We decided to establish the company in the UK due to the vibrancy of the snack market. After some months creating recipes and setting up production, Crické is finally ready to hit the market.

Do you breed your own crickets, or source them from elsewhere?

It’s quite a complex business in itself, and very capital-intensive. So we source our cricket powder from certified suppliers. It’s guaranteed to be human grade, for human consumption. The farming of the crickets, and all the steps involved in the production, take place in a controlled environment in order to obtain the best quality powder. They are killed by lowering the temperature, which avoids any type of microbial contamination. Our partner is in Thailand, where there are now more than 10,000 cricket farmers. 

What products do you currently make?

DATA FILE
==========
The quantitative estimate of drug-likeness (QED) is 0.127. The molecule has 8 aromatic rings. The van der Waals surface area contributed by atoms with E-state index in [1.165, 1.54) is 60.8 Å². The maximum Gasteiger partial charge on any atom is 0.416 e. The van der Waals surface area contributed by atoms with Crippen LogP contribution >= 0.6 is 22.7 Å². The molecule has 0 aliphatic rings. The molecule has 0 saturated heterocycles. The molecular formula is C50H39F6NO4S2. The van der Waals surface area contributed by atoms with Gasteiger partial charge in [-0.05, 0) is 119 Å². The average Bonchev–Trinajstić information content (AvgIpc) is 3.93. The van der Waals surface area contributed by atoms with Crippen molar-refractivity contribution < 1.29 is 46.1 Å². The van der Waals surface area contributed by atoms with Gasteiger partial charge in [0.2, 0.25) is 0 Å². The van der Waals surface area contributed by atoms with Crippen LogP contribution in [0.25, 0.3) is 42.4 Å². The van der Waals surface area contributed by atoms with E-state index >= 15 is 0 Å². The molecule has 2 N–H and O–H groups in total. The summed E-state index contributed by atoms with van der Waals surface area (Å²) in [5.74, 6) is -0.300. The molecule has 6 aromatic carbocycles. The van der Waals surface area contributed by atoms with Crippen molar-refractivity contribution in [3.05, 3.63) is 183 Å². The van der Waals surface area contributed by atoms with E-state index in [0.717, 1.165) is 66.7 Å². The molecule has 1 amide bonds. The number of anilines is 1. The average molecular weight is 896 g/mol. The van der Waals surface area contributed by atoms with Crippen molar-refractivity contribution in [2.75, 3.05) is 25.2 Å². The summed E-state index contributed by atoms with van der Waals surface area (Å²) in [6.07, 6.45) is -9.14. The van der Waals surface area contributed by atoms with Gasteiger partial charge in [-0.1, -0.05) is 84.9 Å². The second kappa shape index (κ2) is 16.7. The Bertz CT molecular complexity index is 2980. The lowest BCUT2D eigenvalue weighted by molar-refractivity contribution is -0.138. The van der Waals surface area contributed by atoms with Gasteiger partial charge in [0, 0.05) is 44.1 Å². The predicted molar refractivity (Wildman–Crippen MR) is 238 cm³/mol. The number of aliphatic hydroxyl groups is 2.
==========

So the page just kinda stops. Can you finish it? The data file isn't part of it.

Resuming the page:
We make high-in-protein, low-in-impact savoury snacks with cricket powder! They are outrageously tasty. After months of testing (and tasting) we are extremely proud to offer a delicious snack which still maintains a super-short and 100% natural ingredient list: wheat flour, crickets, flax seeds, oil, salt. Our Cricket Crackers for example contain just wheat flour, cricket powder, linseeds, extra virgin olive oil, and salt. There are no artificial flavourings, colourings, or preservatives added. The two products currently available are: Cricket Crackers and Cricket Tortilla Chips. For the tortillas, we follow a traditional Mexican recipe. But we don’t fry, we bake them. So they are are less greasy, more healthy.